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  • Author or Editor: M. Tonetti x
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SUMMARY

Canine erythrocytes were loaded with the antineoplastic drug doxorubicin and then treated with 0.16% glutaraldehyde. This procedure has been previously shown to slow down the efflux of doxorubicin from erythrocytes and to result in the selective targeting of the carrier erythrocytes to liver. Three dogs were treated each with 2 different schedules of iv bolus administration of doxorubicin (0.4 mg/kg of body weight): free drug and doxorubicin encapsulated in glutaraldehyde-treated erythrocytes. The 2 treatments yielded consistent differences in the plasma pharmacokinetic properties of doxorubicin and of its only metabolite, doxorubicinol. A triphasic exponential decay of doxorubicin plasma concentrations was observed on injection of the free drug. Conversely, in the case of erythrocyte-encapsulated doxorubicin, 4 phases of plasma concentrations of doxorubicin were found. The plasma concentrations of doxorubicinol, after a steady increase during the first hour, followed patterns of decay comparable to those of the parent drug. On the basis of the kinetic variables calculated with the 2 administration schedules, area under curve concentrations of plasma doxorubicin were 136 μg·h/L (free infusion) and 734 μ-g·h/L (erythrocyte-encapsulated drug). Significant alterations of hematologic and hematochemical factors were not observed in the 3 dogs during and after the 2 treatments. On the basis of our findings, doxorubicin-loaded and glutaraldehyde-treated erythrocytes may potentially be used in the treatment of systemic and hepatic tumors in dogs.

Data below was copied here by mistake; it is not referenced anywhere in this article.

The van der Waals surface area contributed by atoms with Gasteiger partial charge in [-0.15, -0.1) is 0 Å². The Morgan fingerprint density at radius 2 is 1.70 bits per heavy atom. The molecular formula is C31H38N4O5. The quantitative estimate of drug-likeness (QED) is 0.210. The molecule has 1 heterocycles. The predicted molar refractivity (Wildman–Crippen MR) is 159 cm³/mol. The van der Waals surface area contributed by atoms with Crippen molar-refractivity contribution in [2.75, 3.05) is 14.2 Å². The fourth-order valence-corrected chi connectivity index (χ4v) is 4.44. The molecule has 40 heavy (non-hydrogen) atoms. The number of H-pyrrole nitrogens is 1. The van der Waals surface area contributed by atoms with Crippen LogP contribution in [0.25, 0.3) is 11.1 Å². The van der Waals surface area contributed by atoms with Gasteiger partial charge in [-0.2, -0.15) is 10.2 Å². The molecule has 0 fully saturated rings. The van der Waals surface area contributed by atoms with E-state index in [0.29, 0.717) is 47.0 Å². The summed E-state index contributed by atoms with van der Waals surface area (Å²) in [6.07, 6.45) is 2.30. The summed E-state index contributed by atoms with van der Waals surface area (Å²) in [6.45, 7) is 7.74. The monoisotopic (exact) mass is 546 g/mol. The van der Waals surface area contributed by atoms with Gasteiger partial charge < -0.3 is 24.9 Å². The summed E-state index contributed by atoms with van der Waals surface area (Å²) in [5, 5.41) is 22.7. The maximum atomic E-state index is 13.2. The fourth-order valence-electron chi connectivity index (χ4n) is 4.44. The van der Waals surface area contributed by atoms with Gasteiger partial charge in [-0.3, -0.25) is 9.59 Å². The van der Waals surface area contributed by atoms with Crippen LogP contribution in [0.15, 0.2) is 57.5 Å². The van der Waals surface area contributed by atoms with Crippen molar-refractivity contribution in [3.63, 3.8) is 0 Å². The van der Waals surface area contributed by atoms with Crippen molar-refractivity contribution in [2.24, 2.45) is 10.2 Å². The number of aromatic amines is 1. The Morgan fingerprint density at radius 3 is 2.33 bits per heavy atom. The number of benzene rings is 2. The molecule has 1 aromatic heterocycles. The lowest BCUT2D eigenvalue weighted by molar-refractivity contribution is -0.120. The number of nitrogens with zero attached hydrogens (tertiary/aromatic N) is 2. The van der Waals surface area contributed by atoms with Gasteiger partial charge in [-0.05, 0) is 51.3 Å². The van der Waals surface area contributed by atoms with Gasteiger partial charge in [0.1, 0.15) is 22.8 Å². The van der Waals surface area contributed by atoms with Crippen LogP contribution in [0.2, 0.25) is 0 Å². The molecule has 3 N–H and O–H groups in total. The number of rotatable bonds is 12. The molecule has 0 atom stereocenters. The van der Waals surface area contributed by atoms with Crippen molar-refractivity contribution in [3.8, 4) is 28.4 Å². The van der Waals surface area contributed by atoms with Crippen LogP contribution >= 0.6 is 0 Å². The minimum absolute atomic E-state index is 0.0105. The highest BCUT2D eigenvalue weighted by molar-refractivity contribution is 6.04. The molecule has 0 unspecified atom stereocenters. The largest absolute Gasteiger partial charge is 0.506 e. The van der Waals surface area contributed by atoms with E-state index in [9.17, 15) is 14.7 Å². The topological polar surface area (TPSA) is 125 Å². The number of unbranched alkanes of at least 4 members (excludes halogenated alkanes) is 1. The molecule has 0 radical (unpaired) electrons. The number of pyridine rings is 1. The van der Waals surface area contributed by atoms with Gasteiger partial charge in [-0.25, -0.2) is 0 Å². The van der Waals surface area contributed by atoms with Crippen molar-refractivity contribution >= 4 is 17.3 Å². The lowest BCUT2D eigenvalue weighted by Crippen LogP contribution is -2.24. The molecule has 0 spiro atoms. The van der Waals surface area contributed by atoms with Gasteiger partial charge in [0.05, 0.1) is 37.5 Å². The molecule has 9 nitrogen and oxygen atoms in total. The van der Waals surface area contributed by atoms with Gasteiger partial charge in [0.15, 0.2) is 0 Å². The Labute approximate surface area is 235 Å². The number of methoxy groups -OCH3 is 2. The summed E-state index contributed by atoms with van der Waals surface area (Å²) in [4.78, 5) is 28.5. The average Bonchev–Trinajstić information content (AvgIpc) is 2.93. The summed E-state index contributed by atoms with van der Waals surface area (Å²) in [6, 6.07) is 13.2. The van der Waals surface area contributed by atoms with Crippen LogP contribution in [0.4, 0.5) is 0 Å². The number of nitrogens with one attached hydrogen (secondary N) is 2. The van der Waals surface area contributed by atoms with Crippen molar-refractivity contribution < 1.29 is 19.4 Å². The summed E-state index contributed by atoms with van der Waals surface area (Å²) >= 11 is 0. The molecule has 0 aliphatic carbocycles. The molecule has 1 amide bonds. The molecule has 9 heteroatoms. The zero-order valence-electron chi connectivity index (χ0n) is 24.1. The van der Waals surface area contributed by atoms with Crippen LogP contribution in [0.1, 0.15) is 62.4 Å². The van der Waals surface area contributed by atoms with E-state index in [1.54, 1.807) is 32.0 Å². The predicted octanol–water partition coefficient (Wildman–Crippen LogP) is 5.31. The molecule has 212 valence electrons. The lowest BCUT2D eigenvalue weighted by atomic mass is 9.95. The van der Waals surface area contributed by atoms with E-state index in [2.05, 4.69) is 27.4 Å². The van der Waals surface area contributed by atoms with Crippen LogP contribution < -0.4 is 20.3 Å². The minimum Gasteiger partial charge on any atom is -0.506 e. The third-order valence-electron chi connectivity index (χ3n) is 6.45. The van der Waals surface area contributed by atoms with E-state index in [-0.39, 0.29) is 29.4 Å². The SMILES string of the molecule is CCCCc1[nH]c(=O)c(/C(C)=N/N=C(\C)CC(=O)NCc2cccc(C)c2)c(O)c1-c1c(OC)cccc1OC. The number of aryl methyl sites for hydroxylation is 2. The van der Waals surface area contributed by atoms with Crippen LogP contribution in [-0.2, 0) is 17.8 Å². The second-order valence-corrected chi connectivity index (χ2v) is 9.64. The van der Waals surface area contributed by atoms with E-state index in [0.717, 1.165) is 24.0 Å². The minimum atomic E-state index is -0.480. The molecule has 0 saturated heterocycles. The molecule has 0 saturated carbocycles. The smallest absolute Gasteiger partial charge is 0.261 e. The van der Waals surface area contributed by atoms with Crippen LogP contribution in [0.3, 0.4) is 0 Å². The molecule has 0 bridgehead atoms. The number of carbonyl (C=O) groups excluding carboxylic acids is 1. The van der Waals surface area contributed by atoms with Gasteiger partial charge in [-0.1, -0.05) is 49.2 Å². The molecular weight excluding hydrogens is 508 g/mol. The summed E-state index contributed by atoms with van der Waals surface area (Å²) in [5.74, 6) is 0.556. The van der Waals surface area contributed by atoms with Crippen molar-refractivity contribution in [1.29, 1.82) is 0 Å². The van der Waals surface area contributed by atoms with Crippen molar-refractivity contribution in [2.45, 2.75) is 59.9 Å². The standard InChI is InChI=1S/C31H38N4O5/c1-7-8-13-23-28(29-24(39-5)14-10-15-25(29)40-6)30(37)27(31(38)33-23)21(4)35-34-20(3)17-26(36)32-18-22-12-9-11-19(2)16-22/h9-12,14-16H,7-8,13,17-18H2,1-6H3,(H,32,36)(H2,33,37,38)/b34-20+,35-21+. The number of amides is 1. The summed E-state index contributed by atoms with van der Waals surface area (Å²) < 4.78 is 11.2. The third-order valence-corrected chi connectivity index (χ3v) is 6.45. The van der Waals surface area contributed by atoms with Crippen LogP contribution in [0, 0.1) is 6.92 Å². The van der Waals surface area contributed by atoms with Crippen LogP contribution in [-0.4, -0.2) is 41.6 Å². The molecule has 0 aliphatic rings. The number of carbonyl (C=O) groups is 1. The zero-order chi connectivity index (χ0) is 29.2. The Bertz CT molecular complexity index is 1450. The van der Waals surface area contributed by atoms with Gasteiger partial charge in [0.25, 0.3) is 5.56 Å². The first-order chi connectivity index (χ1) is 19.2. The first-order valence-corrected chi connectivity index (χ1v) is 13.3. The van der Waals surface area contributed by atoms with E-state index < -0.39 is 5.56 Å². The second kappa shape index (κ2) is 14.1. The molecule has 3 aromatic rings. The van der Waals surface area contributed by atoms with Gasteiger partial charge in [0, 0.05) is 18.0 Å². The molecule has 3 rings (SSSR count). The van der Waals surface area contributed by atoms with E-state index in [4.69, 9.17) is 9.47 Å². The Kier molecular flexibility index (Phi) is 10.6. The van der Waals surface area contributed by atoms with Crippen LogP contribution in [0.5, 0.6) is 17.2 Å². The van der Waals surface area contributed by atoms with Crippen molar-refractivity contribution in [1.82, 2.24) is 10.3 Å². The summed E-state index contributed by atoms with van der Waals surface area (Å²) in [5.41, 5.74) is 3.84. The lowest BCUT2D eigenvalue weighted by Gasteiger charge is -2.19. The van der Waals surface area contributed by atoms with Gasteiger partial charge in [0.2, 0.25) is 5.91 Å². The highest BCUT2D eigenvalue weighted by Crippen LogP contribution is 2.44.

Free access
in American Journal of Veterinary Research

Summary

Doxorubicin was encapsulated in canine erythrocytes, treated with 0.32% glutaraldehyde, and administered at a dosage equivalent to 30 mg of free doxorubicin/m2 of body surface area to dogs with diagnosis of lymphosarcoma. Compared with administration of free doxorubicin, this method of drug delivery substantially reduced peak plasma concentration and prolonged higher plasma concentration of doxorubicin. As such, this method was comparable to continuous iv infusion. Previous studies have indicated this method’s potential for reduction in toxic side effects, particularly cardiotoxicosis, while allowing higher total doses of doxorubicin to be administered. In this study, doxorubicin encapsulated in glutaraldehyde-treated erythrocytes induced a triphasic exponential decay of doxorubicin from plasma, the highest relative contribution to the total area of the curve being the terminal phase. The treatment was effective in inducing complete and partial remissions of lymphosarcoma, with minimal acute toxicosis and no evidence of cardiotoxicosis. However, substantial, unanticipated, chronic, nonregenerative myelosuppression developed, and was most strikingly expressed as profound thrombocytopenia. Efforts to ameliorate or circumvent this toxic effect will be required prior to further consideration of this doxorubicin delivery system for treatment of systemic neoplasia.

Free access
in American Journal of Veterinary Research